"Tail End Charlies" designated the aircraft occupying the tail (and most vulnerable) position in a USAAF formation. "Tail End Charlies" were also the men who stayed at the very end of the aircraft (named rear gunners in the RAF, and tail gunners in the USAAF). Eventually, "Tail End Charlies" were known as those who fought during the final year of the war. This is the story of all "Tail End Charlies," British and American alike.
So much has been written about the strategic bombing campaign that writing something new on the subject is a challenge. But this book is brilliant, combining the precision and rigor of a scholarly essay with the ingredients of a good novel.
It tells the truth, without political or ideological prejudices. The reason is quite simple; it tells the story of the final year of the strategic bombing of Germany through the eyes of those who were there: airmen, politicians, journalists, clergymen. It is not very difficult to find writings of the military, political or religious leaders, since most have been published. It is another matter to gather firsthand accounts of "Tail End Charlies," those unknown heroes. Nichols and Rennel went through hundreds of diaries, interviewed dozens of veterans-at least those they could find, considering that the rate of attrition of WWII veterans is 1000 per day.
For the first time, no subject, however embarrassing, is set aside. Nichols and Rennel cover the physical strain of flying for 8 to 10 hours in rarefied air, the misgivings, the fear of having to bail out over enemy territory-with the risk of being lynched by civilians-the doubts about the morality of bombing, heavy drinking, wounds, death, returning to civilian life; even the indifferent and very soon hostile attitude of the public towards Bomber Command and its crews in the years following the war.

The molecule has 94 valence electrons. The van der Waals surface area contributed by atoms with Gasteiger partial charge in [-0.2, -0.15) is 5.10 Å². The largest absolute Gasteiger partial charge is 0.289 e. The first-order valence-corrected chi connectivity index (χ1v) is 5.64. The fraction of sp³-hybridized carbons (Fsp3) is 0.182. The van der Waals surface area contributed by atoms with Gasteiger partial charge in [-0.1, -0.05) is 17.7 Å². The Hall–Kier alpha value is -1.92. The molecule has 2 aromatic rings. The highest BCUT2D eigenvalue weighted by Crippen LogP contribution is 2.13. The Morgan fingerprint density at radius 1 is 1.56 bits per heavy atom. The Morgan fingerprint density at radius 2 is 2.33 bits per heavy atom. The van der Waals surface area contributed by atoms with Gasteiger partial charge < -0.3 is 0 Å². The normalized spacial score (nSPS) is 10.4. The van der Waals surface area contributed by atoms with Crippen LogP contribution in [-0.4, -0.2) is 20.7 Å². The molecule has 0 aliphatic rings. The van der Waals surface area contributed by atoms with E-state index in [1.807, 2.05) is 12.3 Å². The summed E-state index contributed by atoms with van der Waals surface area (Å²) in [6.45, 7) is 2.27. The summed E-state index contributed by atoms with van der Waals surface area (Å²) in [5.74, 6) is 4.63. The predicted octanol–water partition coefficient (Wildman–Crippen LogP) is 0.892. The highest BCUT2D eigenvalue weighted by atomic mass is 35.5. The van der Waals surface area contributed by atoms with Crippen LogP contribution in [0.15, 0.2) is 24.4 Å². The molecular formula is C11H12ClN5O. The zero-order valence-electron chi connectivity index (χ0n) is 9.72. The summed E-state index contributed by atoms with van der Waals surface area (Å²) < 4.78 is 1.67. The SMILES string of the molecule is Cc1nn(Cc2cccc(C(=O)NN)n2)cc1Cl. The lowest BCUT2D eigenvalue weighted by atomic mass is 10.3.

The authors express obvious empathy for bombers: the book is not a justification of strategic bombing, but a tribute to WWII airmen and the 55,000 killed or missing in action in Bomber Command. So much has been written by revisionist historians that it is necessary to re-assert that "Tail End Charlies" were not war criminals. In practice, only semantics made a difference between precision bombing and area bombing. The new weapons developed by the Third Reich were no gimmicks, but serious threats. The Battle of the Bulge had given evidence that Germany was still able to build up strong opposition. It should be remembered that the Allies had not crossed the Rhine by the end of 1944, and the possibility of a ferocious resistance from Germans defending their homeland could not be discarded.
There were many other reasons than revenge for the bombing of German cities in 1945: recent studies bring evidence that cities such as Dresden were actually military targets. Nichol and Rennel point out the fact that the USAAF was never accused of indiscriminate bombing, though the 8th Air Force was equally responsible for many casualties among civilians. It should also be remembered that the 9th Air Force achieved in Japan Arthur Harris's plans for Germany: driving the enemy to surrender through aerial bombing alone, sparing the live of ground troops.
Though they sometimes questioned the morality of bombing, bomber crews never failed to perform their task. Indiscriminate bombing was in most cases the result of the impossibility of attacking selected targets. In retrospect, it is all too easy to bear moral judgement on the last months of the Combined Bombing Offensive. Post-war reports have tried to evaluate the efficiency of aerial bombing, with very little success. The psychology of "terror" bombing may be questioned, but the CBO had a positive effect on the morale of the British and the people of occupied countries: "During the occupation, the throb of your bombers overhead at night sounded like music in our ears. It was an anchor to which we clung in the dark days," (a Dutch civilian).
There should be no controversies about Tail-End Charlies: The Last Battles of the Bomber War, 1944-1945, it is not about the ethics of bombing but about the moving stories of those who lived it. While retaining the value of a primary document for researchers, it should appeal to a wide audience.